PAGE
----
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Clarity On Limitation and Declarations

A recent judgment by Fogarty J has ironed out some inconsistencies between limitation and non-monetary relief that have bedevilled lawyers seeking clarity.

The Defamation Act gives plaintiffs the option to seek, in addition or alternatively to damages, a declaration or a recommendation by the Court that a correction be published.  However, since the enactment of the Limitation Act 2010, a question mark has hung over whether these alternative remedies are subject to the ordinary 2-year limitation period for damages claims.  On one hand, s 11 of the Limitation Act provides expressly that limitation is a defence “to a money claim“, but does not mention other relief.  This seems to differentiate the application of limitation defences to claims for non-monetary relief.  By contrast, s 4(6A) of the Limitation Act 1950 provided that the limitation was a defence whatever the relief sought.

In 2014, Courtney J, when dealing with the case of Rafiq v Commissioner of New Zealand Police [2014] NZHC 814, observed at [13] that the apparent distinction in the new legislation “would seem to be an unintended gap“.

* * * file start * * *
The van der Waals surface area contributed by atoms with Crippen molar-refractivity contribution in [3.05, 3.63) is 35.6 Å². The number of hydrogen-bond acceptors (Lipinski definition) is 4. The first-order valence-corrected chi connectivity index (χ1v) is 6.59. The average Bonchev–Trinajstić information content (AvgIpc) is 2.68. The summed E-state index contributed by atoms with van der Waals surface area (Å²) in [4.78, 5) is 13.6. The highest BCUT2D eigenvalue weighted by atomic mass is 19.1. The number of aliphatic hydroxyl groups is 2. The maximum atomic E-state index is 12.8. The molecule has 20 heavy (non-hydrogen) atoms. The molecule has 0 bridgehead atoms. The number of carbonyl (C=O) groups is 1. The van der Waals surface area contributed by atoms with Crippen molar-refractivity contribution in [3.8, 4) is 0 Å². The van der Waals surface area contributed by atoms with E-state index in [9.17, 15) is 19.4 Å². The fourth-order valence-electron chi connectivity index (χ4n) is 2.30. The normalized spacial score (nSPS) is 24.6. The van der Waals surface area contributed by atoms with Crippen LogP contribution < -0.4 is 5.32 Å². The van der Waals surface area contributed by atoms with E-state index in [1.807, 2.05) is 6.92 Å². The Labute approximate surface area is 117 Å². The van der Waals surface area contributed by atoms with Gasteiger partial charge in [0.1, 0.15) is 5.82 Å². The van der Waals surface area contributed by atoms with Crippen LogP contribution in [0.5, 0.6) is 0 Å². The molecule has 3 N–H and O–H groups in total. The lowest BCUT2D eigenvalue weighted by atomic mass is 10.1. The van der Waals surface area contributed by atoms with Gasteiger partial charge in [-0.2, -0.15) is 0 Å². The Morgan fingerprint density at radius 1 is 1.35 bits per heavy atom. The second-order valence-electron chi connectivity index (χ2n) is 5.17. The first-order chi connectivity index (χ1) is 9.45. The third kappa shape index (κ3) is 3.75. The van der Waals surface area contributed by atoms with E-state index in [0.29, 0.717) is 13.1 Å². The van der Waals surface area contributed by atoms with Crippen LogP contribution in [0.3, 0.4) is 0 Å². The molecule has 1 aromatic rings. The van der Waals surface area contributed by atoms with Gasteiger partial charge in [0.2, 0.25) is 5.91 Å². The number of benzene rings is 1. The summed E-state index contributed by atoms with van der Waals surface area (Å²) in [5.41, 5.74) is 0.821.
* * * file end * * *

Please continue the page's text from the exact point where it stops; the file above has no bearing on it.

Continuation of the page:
Intended or otherwise, in Maltese Cat Ltd v John Doe [2017] NZHC 1728, Fogarty J addressed the issue head-on.  Referencing longstanding principles of declaratory relief, his Honour ruled definitively at [22] that a pleaded limitation defence “does not apply to applications for a declaration“.

The take-away from this otherwise unremarkable decision, is that plaintiffs whose claims for damages are time-barred would appear to be able to maintain their action by seeking a declaration–if not also other non-monetary relief–to at least enable some vindication from defamatory slurs.

One point that remains unanswered–something Fogarty J was able to sidestep on the case before him–is whether, or to what extent, New Zealand’s multiple-publication rule permits a plaintiff to maintain a residual claim for damages when it is otherwise time-barred.  This point is most pressing in cases of defamation online where the offending content is first posted over two years before proceedings are issued.